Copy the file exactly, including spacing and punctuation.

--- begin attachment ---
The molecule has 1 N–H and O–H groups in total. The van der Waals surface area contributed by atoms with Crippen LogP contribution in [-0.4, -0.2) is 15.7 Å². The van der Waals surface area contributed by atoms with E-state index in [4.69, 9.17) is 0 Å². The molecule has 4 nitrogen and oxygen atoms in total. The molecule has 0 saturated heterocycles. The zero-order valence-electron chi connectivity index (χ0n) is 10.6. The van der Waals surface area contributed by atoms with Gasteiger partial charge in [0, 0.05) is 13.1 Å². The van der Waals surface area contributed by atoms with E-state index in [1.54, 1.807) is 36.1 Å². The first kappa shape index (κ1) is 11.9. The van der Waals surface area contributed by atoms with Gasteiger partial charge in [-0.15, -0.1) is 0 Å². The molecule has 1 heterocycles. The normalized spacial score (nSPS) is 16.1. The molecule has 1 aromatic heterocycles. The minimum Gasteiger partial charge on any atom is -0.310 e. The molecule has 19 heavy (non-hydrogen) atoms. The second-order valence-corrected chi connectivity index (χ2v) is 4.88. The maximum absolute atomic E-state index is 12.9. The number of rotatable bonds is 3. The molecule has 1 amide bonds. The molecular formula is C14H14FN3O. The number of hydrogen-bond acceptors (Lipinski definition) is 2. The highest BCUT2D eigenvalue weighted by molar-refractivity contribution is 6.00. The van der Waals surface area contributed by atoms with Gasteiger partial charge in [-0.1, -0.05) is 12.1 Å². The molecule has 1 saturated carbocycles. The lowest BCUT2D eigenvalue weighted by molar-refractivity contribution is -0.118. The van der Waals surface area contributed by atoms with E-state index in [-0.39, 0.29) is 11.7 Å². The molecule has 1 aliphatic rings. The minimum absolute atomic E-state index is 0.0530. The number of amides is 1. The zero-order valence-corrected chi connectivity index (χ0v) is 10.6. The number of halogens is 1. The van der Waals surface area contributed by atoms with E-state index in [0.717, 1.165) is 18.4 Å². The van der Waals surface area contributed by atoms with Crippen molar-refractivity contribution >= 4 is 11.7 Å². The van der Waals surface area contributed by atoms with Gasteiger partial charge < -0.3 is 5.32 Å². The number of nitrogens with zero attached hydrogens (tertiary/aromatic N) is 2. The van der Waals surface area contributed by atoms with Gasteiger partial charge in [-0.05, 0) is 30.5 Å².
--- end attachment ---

The molecule has 1 N–H and O–H groups in total. The van der Waals surface area contributed by atoms with Crippen LogP contribution in [-0.4, -0.2) is 15.7 Å². The van der Waals surface area contributed by atoms with E-state index in [4.69, 9.17) is 0 Å². The molecule has 4 nitrogen and oxygen atoms in total. The molecule has 0 saturated heterocycles. The zero-order valence-electron chi connectivity index (χ0n) is 10.6. The van der Waals surface area contributed by atoms with Gasteiger partial charge in [0, 0.05) is 13.1 Å². The van der Waals surface area contributed by atoms with E-state index in [1.54, 1.807) is 36.1 Å². The first kappa shape index (κ1) is 11.9. The van der Waals surface area contributed by atoms with Gasteiger partial charge in [-0.15, -0.1) is 0 Å². The molecule has 1 heterocycles. The normalized spacial score (nSPS) is 16.1. The molecule has 1 aromatic heterocycles. The minimum Gasteiger partial charge on any atom is -0.310 e. The molecule has 19 heavy (non-hydrogen) atoms. The second-order valence-corrected chi connectivity index (χ2v) is 4.88. The maximum absolute atomic E-state index is 12.9. The number of rotatable bonds is 3. The molecule has 1 amide bonds. The molecular formula is C14H14FN3O. The number of hydrogen-bond acceptors (Lipinski definition) is 2. The highest BCUT2D eigenvalue weighted by molar-refractivity contribution is 6.00. The van der Waals surface area contributed by atoms with Gasteiger partial charge in [-0.1, -0.05) is 12.1 Å². The molecule has 1 saturated carbocycles. The lowest BCUT2D eigenvalue weighted by molar-refractivity contribution is -0.118. The van der Waals surface area contributed by atoms with E-state index in [-0.39, 0.29) is 11.7 Å². The molecule has 1 aliphatic rings. The minimum absolute atomic E-state index is 0.0530. The number of amides is 1. The zero-order valence-corrected chi connectivity index (χ0v) is 10.6. The number of halogens is 1. The van der Waals surface area contributed by atoms with E-state index in [0.717, 1.165) is 18.4 Å². The van der Waals surface area contributed by atoms with Crippen molar-refractivity contribution >= 4 is 11.7 Å². The van der Waals surface area contributed by atoms with Gasteiger partial charge < -0.3 is 5.32 Å². The number of nitrogens with zero attached hydrogens (tertiary/aromatic N) is 2. The van der Waals surface area contributed by atoms with Gasteiger partial charge in [-0.05, 0) is 30.5 Å².